New lobbying registrations show Capitol Alliance Group has inked a deal with Hyperloop Transportation Technologies, a venture geared toward revolutionizing the high-speed rail industry.
Hyperloop Transportation Technologies was formed by Elon Musk back in 2013. It aims to bring consumers “vactrain” lines — a type of next-gen rail that features vacuum sealed tubes where “train cars” can travel at several hundred mph without worry of air resistance.
Musk, the entrepreneur behind electric car and battery company Tesla, online payment platform PayPal and commercial space travel outfit SpaceX, has opted to keep his various business ventures under one roof.
Capital Alliance Group’s Taylor Patrick Biehl already handles the needs of SpaceX, also known as Space Exploration Technologies, and Tesla. Lobbying registration disclosures show he and Justin Day, also of CCC, added Hyperloop Transportation Technologies to their client sheets this week.
The size of the deal won’t be disclosed until fourth-quarter lobbying reports are due to the state in February 2019, though Capitol Alliance Group received up to $40,000 in legislative lobbying compensation and reported up to $40,000 more for its executive branch work to advance the priorities of Tesla and SpaceX during the third quarter.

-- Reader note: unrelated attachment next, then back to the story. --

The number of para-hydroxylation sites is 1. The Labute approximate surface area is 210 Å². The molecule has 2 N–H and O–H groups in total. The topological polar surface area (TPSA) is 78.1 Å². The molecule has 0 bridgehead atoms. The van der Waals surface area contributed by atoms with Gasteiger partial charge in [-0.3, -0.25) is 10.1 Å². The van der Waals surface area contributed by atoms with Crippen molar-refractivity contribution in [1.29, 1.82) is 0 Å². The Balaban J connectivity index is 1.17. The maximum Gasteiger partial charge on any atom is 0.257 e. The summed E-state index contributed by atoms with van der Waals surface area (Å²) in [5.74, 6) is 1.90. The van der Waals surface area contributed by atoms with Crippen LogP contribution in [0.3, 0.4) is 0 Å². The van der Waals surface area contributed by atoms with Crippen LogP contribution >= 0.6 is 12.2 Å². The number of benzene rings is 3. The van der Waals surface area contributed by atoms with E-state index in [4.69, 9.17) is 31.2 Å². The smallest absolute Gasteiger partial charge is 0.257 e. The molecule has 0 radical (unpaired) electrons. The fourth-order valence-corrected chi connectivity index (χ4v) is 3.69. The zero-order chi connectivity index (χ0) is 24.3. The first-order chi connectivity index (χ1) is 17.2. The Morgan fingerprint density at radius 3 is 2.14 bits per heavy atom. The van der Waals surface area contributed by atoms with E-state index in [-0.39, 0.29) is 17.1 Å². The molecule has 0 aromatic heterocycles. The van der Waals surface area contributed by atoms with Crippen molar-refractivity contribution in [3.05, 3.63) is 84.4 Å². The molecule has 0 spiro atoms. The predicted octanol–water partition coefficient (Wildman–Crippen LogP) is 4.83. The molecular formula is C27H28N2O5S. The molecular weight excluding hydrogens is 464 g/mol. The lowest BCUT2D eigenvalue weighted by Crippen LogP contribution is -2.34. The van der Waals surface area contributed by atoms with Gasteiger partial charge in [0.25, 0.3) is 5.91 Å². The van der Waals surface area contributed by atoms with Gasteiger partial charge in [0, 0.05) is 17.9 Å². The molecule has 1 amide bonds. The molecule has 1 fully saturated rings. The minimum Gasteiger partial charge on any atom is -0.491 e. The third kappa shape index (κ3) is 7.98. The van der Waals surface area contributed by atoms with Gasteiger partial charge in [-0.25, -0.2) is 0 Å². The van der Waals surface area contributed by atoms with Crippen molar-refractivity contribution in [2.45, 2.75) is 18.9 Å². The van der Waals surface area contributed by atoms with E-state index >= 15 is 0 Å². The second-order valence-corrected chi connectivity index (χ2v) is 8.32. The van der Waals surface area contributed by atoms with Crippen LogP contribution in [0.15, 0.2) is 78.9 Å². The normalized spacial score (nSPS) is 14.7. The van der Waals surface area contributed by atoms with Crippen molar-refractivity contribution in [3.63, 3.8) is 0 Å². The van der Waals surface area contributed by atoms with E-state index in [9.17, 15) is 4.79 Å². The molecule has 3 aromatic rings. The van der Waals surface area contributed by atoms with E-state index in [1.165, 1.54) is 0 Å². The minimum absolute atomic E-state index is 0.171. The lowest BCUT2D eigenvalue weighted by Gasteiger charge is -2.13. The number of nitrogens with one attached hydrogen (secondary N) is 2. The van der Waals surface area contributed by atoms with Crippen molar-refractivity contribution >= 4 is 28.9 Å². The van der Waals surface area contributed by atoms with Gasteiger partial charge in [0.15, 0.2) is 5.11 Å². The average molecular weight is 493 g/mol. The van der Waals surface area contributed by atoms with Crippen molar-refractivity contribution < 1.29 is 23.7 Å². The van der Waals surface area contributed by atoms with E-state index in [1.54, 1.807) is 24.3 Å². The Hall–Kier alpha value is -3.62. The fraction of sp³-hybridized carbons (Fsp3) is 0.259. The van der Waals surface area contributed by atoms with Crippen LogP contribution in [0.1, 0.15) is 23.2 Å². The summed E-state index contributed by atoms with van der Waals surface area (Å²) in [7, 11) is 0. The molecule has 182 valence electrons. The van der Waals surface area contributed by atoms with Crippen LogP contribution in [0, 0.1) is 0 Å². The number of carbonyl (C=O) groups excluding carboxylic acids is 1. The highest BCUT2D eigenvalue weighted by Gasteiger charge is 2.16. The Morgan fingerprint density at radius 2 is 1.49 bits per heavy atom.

The Sunshine State has a spotty track record with high-speed rail.
Florida voters approved a constitutional amendment that would have brought high-speed rail to the state in 2000 and the state Legislature passed an implementing bill, Florida High Speed Rail Authority Act, the next year.
The amendment was eventually repealed in 2004, though the bill authorizing it remained on the books and the Tampa-Orlando segment of the rail remained in the planning phase for years before the feds offered Florida billions in funding to get the project rolling.
Gov. Rick Scott rebuffed the federal cash, green-lit by the Barack Obama administration, effectively killing the rail line.
Earlier this month, Florida voters passed Amendment 11, which, among other things, will excise all the vestigial high-speed rail language from state law.